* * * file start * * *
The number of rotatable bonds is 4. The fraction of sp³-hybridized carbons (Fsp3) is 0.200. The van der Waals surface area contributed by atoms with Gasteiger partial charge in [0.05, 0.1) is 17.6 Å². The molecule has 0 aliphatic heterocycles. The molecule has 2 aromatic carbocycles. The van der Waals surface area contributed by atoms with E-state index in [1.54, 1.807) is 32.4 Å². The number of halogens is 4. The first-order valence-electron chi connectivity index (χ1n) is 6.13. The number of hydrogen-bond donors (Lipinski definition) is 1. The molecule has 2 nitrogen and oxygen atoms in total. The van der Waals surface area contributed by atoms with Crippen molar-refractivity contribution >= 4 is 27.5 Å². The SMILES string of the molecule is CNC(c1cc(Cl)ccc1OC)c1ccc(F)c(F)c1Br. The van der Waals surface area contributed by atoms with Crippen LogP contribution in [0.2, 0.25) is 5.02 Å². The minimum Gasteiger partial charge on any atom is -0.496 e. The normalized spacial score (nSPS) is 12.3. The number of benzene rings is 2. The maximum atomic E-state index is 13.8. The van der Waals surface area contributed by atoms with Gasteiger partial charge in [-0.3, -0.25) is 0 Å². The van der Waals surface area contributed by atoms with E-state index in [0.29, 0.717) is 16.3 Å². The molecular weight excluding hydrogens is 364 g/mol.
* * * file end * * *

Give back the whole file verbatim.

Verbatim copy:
The number of rotatable bonds is 4. The fraction of sp³-hybridized carbons (Fsp3) is 0.200. The van der Waals surface area contributed by atoms with Gasteiger partial charge in [0.05, 0.1) is 17.6 Å². The molecule has 0 aliphatic heterocycles. The molecule has 2 aromatic carbocycles. The van der Waals surface area contributed by atoms with E-state index in [1.54, 1.807) is 32.4 Å². The number of halogens is 4. The first-order valence-electron chi connectivity index (χ1n) is 6.13. The number of hydrogen-bond donors (Lipinski definition) is 1. The molecule has 2 nitrogen and oxygen atoms in total. The van der Waals surface area contributed by atoms with Crippen molar-refractivity contribution >= 4 is 27.5 Å². The SMILES string of the molecule is CNC(c1cc(Cl)ccc1OC)c1ccc(F)c(F)c1Br. The van der Waals surface area contributed by atoms with Crippen LogP contribution in [0.2, 0.25) is 5.02 Å². The minimum Gasteiger partial charge on any atom is -0.496 e. The normalized spacial score (nSPS) is 12.3. The number of benzene rings is 2. The maximum atomic E-state index is 13.8. The van der Waals surface area contributed by atoms with Gasteiger partial charge in [-0.3, -0.25) is 0 Å². The van der Waals surface area contributed by atoms with E-state index in [0.29, 0.717) is 16.3 Å². The molecular weight excluding hydrogens is 364 g/mol.